250 F.3d 1015 (6th Cir. 2001)
United States of America, Plaintiff-Appellee,
Jermaine L. Levy, Defendant-Appellant.
UNITED STATES COURT OF APPEALS FOR THE SIXTH CIRCUIT
Submitted: April 26, 2001
Decided and Filed: May 22, 2001
Appeal from the United States District Court for the Northern District of Ohio at Akron. No. 99-00279, David D. Dowd, Jr., District Judge.
Blas E. Serrano, ASSISTANT UNITED STATES ATTORNEY, Cleveland, Ohio, for Appellee.
Lawrence J. Whitney, Sr., BURDON & MERLITTI, Akron, Ohio, for Appellant.
Before: SILER and MOORE, Circuit Judges; STAGG, District Judge*.
SILER, Circuit Judge.
Defendant Jermaine L. Levy appeals the sentence entered on his guilty plea to solicitation to commit a crime of violence in violation of 18 U.S.C. §373, retaliating against a witness, Raycine Smith, in violation of 18 U.S.C. §1513, and being an accessory after the fact under 18 U.S.C. §3. The district court increased the sentence by eight levels under USSG §2J1.2(b)(1) because the offense caused physical injury to Smith. It also departed upward under §5K2.2 because of the extent of her injuries and §5K2.8 because the retaliation involved extreme conduct. For reasons stated hereafter, we AFFIRM.
In 1999, Levy was convicted of conspiracy to possess with the intent to distribute cocaine and tax evasion in the Northern District of Ohio and was sentenced to a ten-year term of imprisonment. Smith was subpoenaed to testify against Levy before a federal grand jury and advised Levy of her cooperation with the government.
After Levy's conviction but prior to his reporting to prison, Mario L. Levy, Jermaine Levy's cousin, threw sulfuric acid at Smith. As a result of the attack, Smith lost her right eye and suffered severe acid burns to her face, chest, arms and legs. Jermaine Levy had planned the attack on Smith with others, not parties to this appeal, to retaliate against her for cooperating with the government. Levy entered a guilty plea to the charges on the day of trial.
Before sentencing, the district court entered an order providing notice that it intended to depart sua sponte from the applicable sentencing range under USSG §§ 5K2.2, 5K2.8, 4A1.1(d) and 4A1.3. Levy objected to an upward departure. After the sentencing hearing, the court ruled that it would depart upward under §§ 5K2.2 and 5K2.8. Accordingly, Levy received a sentence of 120 months to run consecutively to the 120--month sentence for his drug and tax evasion convictions.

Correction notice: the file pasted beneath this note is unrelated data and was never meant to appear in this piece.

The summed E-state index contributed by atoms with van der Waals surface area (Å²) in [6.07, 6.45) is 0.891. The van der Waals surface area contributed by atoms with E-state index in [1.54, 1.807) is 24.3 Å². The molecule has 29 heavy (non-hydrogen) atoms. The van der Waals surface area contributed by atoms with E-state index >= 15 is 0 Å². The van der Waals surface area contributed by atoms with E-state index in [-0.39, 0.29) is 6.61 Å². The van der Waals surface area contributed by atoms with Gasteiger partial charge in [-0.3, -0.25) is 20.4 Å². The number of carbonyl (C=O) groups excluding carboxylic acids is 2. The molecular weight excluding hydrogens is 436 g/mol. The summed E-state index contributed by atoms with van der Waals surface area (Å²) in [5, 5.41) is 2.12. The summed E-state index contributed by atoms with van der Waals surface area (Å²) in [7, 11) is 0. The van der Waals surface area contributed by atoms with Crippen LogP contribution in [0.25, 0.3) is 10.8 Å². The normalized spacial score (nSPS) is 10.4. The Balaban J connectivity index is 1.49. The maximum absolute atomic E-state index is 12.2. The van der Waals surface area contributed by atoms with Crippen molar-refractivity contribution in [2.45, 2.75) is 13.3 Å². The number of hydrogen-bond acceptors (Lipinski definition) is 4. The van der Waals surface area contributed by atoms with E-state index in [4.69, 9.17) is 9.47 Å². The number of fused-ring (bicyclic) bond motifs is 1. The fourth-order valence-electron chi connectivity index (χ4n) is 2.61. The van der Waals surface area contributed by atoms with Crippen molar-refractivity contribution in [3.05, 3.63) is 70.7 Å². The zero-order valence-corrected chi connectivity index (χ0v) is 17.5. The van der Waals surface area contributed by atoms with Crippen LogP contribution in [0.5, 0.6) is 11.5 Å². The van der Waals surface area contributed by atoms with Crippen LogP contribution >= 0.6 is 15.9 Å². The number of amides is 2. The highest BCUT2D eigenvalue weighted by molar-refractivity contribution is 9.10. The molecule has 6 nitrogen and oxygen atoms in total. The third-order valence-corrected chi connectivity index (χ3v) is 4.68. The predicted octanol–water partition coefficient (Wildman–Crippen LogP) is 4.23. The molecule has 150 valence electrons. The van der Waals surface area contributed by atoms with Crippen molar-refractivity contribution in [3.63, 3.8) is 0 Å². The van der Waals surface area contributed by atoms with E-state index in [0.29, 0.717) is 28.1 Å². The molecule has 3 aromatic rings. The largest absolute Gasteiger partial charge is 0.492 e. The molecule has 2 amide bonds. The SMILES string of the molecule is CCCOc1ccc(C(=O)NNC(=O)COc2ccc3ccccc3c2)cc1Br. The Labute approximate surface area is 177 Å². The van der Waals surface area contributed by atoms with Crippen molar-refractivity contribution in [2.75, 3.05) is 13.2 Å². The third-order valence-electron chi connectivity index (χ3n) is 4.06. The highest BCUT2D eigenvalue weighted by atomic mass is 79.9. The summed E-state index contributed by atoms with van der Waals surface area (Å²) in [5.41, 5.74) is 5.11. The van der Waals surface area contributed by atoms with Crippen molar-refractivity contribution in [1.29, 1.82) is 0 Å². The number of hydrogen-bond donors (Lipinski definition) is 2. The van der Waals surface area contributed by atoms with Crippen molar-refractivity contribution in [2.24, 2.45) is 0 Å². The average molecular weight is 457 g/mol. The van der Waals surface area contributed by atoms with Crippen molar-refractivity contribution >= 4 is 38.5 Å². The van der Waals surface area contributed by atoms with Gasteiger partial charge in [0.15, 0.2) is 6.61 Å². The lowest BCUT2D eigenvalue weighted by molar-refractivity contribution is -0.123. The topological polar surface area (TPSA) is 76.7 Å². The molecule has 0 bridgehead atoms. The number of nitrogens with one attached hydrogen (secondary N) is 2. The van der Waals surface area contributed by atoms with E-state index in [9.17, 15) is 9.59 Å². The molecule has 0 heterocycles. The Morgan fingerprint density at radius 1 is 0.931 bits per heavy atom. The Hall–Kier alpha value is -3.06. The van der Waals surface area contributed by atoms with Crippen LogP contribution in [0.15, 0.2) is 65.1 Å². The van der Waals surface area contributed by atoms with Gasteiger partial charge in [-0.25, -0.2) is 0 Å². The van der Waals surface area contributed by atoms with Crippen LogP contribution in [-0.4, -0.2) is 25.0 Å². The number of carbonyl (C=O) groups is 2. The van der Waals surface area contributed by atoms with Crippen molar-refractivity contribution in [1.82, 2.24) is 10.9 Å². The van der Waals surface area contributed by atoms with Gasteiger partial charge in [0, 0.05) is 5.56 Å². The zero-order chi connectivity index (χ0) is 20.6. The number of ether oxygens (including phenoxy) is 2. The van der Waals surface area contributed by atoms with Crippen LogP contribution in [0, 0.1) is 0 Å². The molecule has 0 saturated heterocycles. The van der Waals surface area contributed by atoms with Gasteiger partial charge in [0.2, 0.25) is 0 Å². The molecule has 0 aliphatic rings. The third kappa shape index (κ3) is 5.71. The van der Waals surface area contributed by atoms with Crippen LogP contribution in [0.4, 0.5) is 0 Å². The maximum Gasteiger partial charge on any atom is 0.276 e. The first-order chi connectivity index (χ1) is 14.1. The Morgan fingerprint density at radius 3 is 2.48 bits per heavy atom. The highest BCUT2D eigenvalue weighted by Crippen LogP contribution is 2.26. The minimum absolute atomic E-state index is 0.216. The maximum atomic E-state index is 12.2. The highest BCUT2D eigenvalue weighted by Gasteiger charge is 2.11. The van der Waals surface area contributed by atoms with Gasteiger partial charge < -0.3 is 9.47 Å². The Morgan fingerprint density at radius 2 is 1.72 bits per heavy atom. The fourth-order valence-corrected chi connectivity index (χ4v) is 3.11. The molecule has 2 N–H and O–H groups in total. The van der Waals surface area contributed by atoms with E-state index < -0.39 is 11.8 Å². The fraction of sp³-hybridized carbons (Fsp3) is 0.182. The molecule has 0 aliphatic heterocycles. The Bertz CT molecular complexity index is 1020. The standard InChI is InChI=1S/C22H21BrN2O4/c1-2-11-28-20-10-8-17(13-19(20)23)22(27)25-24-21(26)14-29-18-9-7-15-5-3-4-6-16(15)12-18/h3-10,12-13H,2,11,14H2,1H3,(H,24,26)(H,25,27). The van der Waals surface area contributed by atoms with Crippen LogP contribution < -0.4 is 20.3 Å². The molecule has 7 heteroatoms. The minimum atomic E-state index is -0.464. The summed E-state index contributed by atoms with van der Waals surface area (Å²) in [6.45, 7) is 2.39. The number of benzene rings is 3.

A. Standard of Review
"This court reviews the district court's findings of fact for clear error and gives de novo consideration to the application of the guidelines to the facts." United States v. DeSantis, 237 F.3d 607, 611 (6th Cir. 2001) (citing United States v. Jarman, 144 F.3d 912, 914 (6th Cir.1998)). We review "the propriety of a departure from the sentencing guidelines for abuse of discretion." United States v. Wright, 119 F.3d 390, 392 (6th Cir. 1997) (citing United States v. Valentine, 100 F.3d 1209, 1210 (6th Cir.1996)). An error of law in the application or interpretation of the Guidelines constitutes an abuse of discretion. See Valentine, 100 F.3d at1210 (6th Cir.1996) (citing Koon v. United States, 518 U.S. 81, 100 (1996)) ("The abuse--of--discretion standard includes review to determine that the discretion was not guided by erroneous legal conclusions."). The "Act authorizes district courts to depart in cases that feature aggravating or mitigating circumstances of a kind or degree not adequately taken into consideration by the Commission." Koon, 518 U.S. at 94.
B. Double Counting
Levy argues that the eight--level increase under §2J1.2(b)(1) for the specific offense characteristic of causing physical injury constituted improper double counting as it was the conduct for which he was convicted and was considered in formulating his base offense level. "Impermissible 'double counting' occurs when precisely the same aspect of a defendant's conduct factors into his sentence in two separate ways." United States v. Farrow, 198 F.3d 179, 193 (6th Cir. 1999) (citingUnited States v. Perkins, 89 F.3d 303, 310 (6th Cir. 1996)).
USSG §2J1.2(a) provides the base offense level for obstruction of justice. The commentary to §2J1.2 lists 18 U.S.C. §1513 as one of the statutory provisions to which this guideline applies. See also USSG Appendix A. The background to §2J1.2 provides, "This section addresses offenses involving the obstruction of justice generally prosecuted under the above--referenced statutory provisions. Numerous offenses of varying seriousness may constitute obstruction of justice . . . ." 18 U.S.C. §1513(b) provides:
(b) Whoever knowingly engages in any conduct and thereby causes bodily injury to another person or damages the tangible property of another person, or threatens to do so, with intent to retaliate against any person for --
(1) the attendance of a witness or party at an official proceeding, or any testimony given or any record, document, or other object produced by a witness in an official proceeding; or
(2) any information relating to the commission or possible commission of a Federal offense or a violation of conditions of probation, parole, or release pending judicial proceedings given by a person to a law enforcement officer;
or attempts to do so, shall be fined under this title or imprisoned not more than ten years, or both.
The language of this statute thus criminalizes retaliations against witnesses that involve actual or threatened bodily injury. Accordingly, the base level applies to convictions under §1513 regardless of whether bodily injury occurred. Hence, the eight--level increase under §2J1.2(b) for specific offense characteristics does not take into account conduct that was already taken into account in setting the base offense level. Thus, double counting did not occur.
Levy also contends that the district court failed to make adequate factual findings to support upward departure. This argument is wholly without merit. The district court provided notice that it intended to depart under §§5K2.2 and 5K2.8. At the sentencing hearing, the district court cited United States v. Cross, 121 F.3d 234 (6th Cir. 1997), for its holding that upward departures could be applied to an aider and abettor who ordered or caused an attack. The district court then stated:
The Court makes the finding that even though the defendant was not the person who threw the acid on the victim, in the Court's mind, it's clear that he was instrumental in the orchestration of the offense.